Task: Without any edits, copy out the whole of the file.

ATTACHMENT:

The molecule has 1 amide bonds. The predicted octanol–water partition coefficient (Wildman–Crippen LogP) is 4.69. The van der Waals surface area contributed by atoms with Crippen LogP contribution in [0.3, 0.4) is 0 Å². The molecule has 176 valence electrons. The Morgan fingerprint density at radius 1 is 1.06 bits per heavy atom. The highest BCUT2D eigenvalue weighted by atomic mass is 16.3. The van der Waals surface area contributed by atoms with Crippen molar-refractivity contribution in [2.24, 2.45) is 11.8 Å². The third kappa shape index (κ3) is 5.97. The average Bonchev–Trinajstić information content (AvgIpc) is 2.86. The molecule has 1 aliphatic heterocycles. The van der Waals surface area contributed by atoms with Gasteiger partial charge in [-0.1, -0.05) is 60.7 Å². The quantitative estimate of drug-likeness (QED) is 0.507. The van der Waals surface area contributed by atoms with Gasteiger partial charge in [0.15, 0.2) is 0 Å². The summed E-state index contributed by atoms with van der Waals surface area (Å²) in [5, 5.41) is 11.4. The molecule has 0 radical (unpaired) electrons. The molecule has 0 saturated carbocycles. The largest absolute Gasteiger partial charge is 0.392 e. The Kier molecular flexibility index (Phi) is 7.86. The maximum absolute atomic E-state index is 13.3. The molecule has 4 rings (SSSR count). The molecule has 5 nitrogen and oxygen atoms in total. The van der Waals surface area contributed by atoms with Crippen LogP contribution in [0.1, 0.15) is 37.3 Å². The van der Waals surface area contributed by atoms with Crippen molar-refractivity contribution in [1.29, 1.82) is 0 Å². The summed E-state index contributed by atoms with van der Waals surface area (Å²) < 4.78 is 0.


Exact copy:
The molecule has 1 amide bonds. The predicted octanol–water partition coefficient (Wildman–Crippen LogP) is 4.69. The van der Waals surface area contributed by atoms with Crippen LogP contribution in [0.3, 0.4) is 0 Å². The molecule has 176 valence electrons. The Morgan fingerprint density at radius 1 is 1.06 bits per heavy atom. The highest BCUT2D eigenvalue weighted by atomic mass is 16.3. The van der Waals surface area contributed by atoms with Crippen molar-refractivity contribution in [2.24, 2.45) is 11.8 Å². The third kappa shape index (κ3) is 5.97. The average Bonchev–Trinajstić information content (AvgIpc) is 2.86. The molecule has 1 aliphatic heterocycles. The van der Waals surface area contributed by atoms with Gasteiger partial charge in [-0.1, -0.05) is 60.7 Å². The quantitative estimate of drug-likeness (QED) is 0.507. The van der Waals surface area contributed by atoms with Gasteiger partial charge in [0.15, 0.2) is 0 Å². The summed E-state index contributed by atoms with van der Waals surface area (Å²) in [5, 5.41) is 11.4. The molecule has 0 radical (unpaired) electrons. The molecule has 0 saturated carbocycles. The largest absolute Gasteiger partial charge is 0.392 e. The Kier molecular flexibility index (Phi) is 7.86. The maximum absolute atomic E-state index is 13.3. The molecule has 4 rings (SSSR count). The molecule has 5 nitrogen and oxygen atoms in total. The van der Waals surface area contributed by atoms with Crippen LogP contribution in [0.1, 0.15) is 37.3 Å². The van der Waals surface area contributed by atoms with Crippen molar-refractivity contribution in [1.29, 1.82) is 0 Å². The summed E-state index contributed by atoms with van der Waals surface area (Å²) < 4.78 is 0.